There is no news this morning.
That is all.
We do love our little jests here at the Georgia Wonk . There is always news!
When totalitarian reactionary David French  and militant feminist Linda Tirado  agree on a fundamental point (that the extrajudicial summary execution of an innocent American citizen is a Bad Thing and a Problem), you know things have gotten serious.
Really though, it’s fascinating to see such a convergence here, as it always is when people from such different sides of the political spectrum agree, but it’s more fascinating to see why they agree. Both French and Tirado assert that the murder of Philando Castile, and the subsequent acquittal of his murderer, was a tragedy and an insult to the principles of justice. For Tirado, this is evidence of the inherent, systemic racism of the policing system. She writes:
And the jury was working in a system that not only has an assumption of innocence for the accused, but which has rules that say if an officer was in reasonable fear of his life it wasn’t a murder. “Reasonable fear” is, of course, a [REDACTED] thing you can’t quantify, and they never do seem to get into just WHY the officer was afraid. They talk about it, but nobody says it. We never do seem to talk about the fact that in America, we are raised to fear people with black skin.
She goes on to remind readers that police departments all over the country have become increasingly militarized, and sums up the situation by saying “So far this year, police in America have killed 447 people. So far this year, there have been 188 days.”
David French, on the other hand, is primarily concerned with the fact that the execution of Castile is a threat to gun ownership:
Yes, the evidence indicates that [the officer] was afraid for his life. He thought he might have been dealing with a robber (a fact he apparently didn’t tell Castile), and he testified that he smelled marijuana. But Castile was following [the officer’s] commands, and It’s simply false that the mere presence of a gun makes the encounter more dangerous for the police. It all depends on who possesses the gun. If he’s a concealed-carry permit-holder, then he’s in one of the most law-abiding demographics in America.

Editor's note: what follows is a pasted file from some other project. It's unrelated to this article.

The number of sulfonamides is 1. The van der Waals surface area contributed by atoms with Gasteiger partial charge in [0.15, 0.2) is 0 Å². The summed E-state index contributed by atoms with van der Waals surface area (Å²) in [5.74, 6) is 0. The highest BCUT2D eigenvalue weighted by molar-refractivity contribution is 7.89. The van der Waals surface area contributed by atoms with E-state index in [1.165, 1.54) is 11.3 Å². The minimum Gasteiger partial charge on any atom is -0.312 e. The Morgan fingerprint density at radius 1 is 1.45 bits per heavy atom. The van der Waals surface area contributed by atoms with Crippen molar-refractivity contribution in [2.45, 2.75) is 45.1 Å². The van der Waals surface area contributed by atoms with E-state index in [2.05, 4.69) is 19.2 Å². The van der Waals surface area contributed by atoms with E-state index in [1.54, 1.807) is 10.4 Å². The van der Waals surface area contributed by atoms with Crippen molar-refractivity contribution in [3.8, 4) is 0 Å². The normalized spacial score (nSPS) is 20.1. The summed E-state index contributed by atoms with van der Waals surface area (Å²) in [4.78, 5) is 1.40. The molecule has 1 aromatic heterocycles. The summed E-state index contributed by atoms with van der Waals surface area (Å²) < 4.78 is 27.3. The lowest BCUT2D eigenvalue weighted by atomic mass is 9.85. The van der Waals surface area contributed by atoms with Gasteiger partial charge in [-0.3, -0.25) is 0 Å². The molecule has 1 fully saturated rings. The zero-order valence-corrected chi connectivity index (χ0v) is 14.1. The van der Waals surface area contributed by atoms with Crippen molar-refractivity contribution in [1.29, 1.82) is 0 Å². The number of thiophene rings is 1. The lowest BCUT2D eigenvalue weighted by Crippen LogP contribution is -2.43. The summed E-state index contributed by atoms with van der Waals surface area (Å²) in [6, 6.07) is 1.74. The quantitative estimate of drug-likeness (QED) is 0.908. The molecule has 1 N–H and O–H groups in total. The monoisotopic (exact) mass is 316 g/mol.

In recent months we’ve seen a number of cases where courts have excused police for shooting citizens even after the police made mistakes — and the citizens were doing nothing wrong — simply because these citizens were exercising their Second Amendment rights. This is unacceptable, and it represents the most extreme possible deprivation of civil rights and civil liberties.
I had a long conversation with The Doctor last night about gun rights and gun ownership, and I hope to address them more fully soon. But for now, I’ll just leave the Tirado/French convergence here, and note, for posterity, the surrealness of it all.
The Doom Patrol is famously one of the best and weirdest comics to come out of Vertigo’s 90s revolution. Gerard Way, of My Chemical Romance and The Umbrella Academy, has gotten a crack at revisiting it as part of his “Young Animal” imprint at DC, and it’s pretty good! It’s not Flex Mentallo, good, obviously, but, you know. Nothing is.
The new Doom Patrol is weird, and goofy, and surprisingly sincere–lost loves are reunited and the power of stories triumphs over evil in the end. There’s an effortlessness to the crazyness that’s vital for this kind of project, I think. You can’t try to hard to be bizarre, of else it just seems too forced. On a first read, I feel like Way does a pretty good job.
The Next Week
The next week will bring a continuation of the Voting Rights Project, which started here. Beyond that, I’ve got nothing in the pipe.
Fortunately, I expect there will be some news.
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Categories: News of the Morning